How Should I Weigh-up the Pros and Cons of an AP Recovery Audit?

Here's a breakdown of the pros and cons of an AP recovery audit to help you decide if it's right for your company:


  • Cost Recovery: The biggest benefit is potentially recovering significant amounts of money from overpayments, duplicate payments, and missed vendor credits.
  • Improved Process Efficiency: The audit can identify weaknesses in your accounts payable process, leading to streamlining and preventing future errors. This saves time and resources in the long run.
  • Better Financial Controls: The audit can highlight areas where your financial controls are lacking, allowing you to strengthen them and improve overall financial health.
  • Stronger Vendor Relationships: Addressing past errors with vendors can improve communication and build trust.
  • Financial Recovery: The most immediate benefit is the potential recovery of lost funds due to overpayments, duplicate payments, or billing errors. This directly impacts the bottom line.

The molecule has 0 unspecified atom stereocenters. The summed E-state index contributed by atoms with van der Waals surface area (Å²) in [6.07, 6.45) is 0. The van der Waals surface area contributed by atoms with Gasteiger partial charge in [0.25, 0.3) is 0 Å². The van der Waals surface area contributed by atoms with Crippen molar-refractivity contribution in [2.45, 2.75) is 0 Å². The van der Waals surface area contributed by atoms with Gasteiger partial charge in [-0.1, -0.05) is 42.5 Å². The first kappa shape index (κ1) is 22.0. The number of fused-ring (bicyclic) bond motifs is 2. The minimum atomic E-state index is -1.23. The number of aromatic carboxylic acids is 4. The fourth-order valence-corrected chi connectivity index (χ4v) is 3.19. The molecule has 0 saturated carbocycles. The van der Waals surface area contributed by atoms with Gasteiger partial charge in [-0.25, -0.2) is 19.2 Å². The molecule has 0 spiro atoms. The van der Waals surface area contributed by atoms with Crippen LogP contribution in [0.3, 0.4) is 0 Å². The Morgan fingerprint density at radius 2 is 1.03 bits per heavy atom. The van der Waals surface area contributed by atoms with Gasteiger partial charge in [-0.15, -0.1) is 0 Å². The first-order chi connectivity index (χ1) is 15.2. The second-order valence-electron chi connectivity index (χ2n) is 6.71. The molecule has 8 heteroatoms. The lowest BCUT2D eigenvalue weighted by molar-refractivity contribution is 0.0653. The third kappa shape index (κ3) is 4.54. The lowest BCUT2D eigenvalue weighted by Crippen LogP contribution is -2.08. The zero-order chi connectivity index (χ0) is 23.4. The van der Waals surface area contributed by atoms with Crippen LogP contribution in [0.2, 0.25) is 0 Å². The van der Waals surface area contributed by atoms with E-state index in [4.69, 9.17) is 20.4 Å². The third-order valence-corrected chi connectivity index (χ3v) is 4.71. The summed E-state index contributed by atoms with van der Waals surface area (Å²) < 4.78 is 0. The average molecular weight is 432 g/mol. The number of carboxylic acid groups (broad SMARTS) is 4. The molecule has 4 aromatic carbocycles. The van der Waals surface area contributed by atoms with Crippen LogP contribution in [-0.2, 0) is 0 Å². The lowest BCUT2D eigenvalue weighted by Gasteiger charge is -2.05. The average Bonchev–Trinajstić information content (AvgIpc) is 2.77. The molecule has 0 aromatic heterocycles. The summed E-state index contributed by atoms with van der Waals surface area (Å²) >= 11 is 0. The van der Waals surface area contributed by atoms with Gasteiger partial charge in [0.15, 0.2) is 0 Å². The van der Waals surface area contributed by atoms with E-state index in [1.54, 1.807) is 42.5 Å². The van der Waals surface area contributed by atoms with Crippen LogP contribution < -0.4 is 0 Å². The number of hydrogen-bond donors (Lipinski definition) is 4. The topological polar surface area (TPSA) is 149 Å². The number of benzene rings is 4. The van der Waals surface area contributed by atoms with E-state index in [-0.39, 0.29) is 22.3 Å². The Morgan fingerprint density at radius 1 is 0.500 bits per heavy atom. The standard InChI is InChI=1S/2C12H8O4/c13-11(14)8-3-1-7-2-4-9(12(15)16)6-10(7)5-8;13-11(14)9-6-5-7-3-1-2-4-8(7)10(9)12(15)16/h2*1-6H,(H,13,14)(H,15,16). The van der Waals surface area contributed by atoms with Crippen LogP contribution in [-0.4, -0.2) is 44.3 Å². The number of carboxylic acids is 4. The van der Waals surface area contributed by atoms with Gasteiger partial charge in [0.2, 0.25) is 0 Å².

• Process Improvement: The audit can uncover inefficiencies and errors in the AP process, providing an opportunity to improve internal controls, enhance accuracy, and increase efficiency.
  • Compliance Assurance: It ensures compliance with financial policies and regulatory requirements, reducing the risk of financial misreporting and fraud.
  • Vendor Relationship Management: Identifying and correcting billing errors can lead to more accurate and trustworthy relationships with vendors.